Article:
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Strengthening partnerships to leverage existing ICT enabled climate information services

September 16, 2016

An emphasis has been made that, if efforts to up-scale climate smart agricultural solutions are to thrive, it is critical for CTA to leverage existing platforms and stakeholders at large, and work towards harmonising and strengthening these collaborations.

The focus can, among other issues, be on building strategic synergies, review and improve these platforms and mechanisms. This can facilitate the expansion of reach, avoid duplication and improve mobilisation of resources, hence bringing about meaningful, sustainable up-scaling of climate smart agricultural solutions in Southern Africa.

ICT tools used in extension

There is evidence of existing extension services. This needs to be well organised, more pluralistic and decentralised. Some services provided include radio and television, short message services (SMS), video, digital pens, public ICT access centres, web portals, call centres, mobile applications, field campaigns, print medias, cooperatives, knowledge generation and dissemination – special programmes, national agriculture information services, e-voucher system, and innovation hubs.

The existence of different knowledge management platforms both virtual and physical provides a range of opportunities to various actors. Countries are taking advantage of the existence of multiple services provided with interest on climate change and climate resilient systems. This presents an opportunity for diversity and increased outreach.

Knowledge management for effective use of ICTs

However, it has been realised that knowledge management approaches need to be enhanced and re-aligned to ensure they support innovative ICT enabled climate information services. The increasing penetration of ICT in countries breads increased opportunities as communities can now not only access limited information such as SMS, but can also access (on demand) information that they need. More innovative ICTs such as interactive voice response and video can be leveraged to break the barriers of cost and illiteracy, hence improve accessibility.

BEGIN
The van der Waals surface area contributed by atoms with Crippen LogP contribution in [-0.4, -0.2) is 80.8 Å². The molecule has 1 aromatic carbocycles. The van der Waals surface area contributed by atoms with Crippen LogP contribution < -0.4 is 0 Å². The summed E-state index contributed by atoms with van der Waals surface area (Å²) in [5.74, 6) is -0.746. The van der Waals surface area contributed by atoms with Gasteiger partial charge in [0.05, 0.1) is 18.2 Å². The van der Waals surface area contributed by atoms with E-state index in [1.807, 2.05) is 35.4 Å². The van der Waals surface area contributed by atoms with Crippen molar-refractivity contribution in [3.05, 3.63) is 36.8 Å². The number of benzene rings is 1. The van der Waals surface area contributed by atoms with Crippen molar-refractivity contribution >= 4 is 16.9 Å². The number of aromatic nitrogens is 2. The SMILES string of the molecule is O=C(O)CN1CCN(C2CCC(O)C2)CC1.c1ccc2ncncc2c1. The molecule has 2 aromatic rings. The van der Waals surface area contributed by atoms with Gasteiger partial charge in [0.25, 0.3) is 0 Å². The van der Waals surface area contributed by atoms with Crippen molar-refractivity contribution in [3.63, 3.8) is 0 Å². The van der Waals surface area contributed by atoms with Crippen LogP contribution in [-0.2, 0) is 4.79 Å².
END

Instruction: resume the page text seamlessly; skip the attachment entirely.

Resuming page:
While it is recognised that various organisations provide extension services and employ various ICT and knowledge management mechanisms, there is need to effect national stakeholder engagement. This process should aim to understand who is doing what, where and how partnerships can be formed for collaboration.

Adapting proven approaches to local conditions

As much as approaches that work successfully in other countries may need to be replicated, it is important to note the importance of localisation of approaches. Various local policies, structures and environment, among other issues require a well re-structured approach re-aligned to the local situation.

With new technologies and more innovative ways of integrating ICT in climate information services emerging, the gap in capacity of individuals as well as institutions has been growing. Inadequate capacity over-shadows growth and adoption of emerging approaches, as well as effectiveness and efficiency of existing approaches. This calls for the need for continuous capacity development to respond to rising capacity needs. It has been observed that this is also one of the key issues that should be considered in order to break the barriers to up scaling of climate smart agricultural solutions in Southern Africa.

The need for enhanced learning and knowledge exchange among different actors within and among countries should be seen an opportunity to understand challenges, learn from failure and success of other actors, and encourage collaboration. This can also help in the build-up of knowledge repository to inform the review and development of platform and approaches.

Blog post by Simon Wandila, Social Reporter for the Regional planning meeting on 'Scaling-Up Climate-Smart Agricultural Solutions for Cereals and Livestock Farmers in Southern Africa'.

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Publication: 'Climate Solutions that Work for Farmers' (CTA, 2016)

Article: 'Building climate-resilient cereal and livestock farming in southern Africa'

Blog post: 'Climate information through ICTs'

Blog post: 'The Road to climate-resilient cereal and livestock farming

Blog post: 'Knowledge management to support ICT-enabled climate information services'

Watch the video interviews carried out during the meeting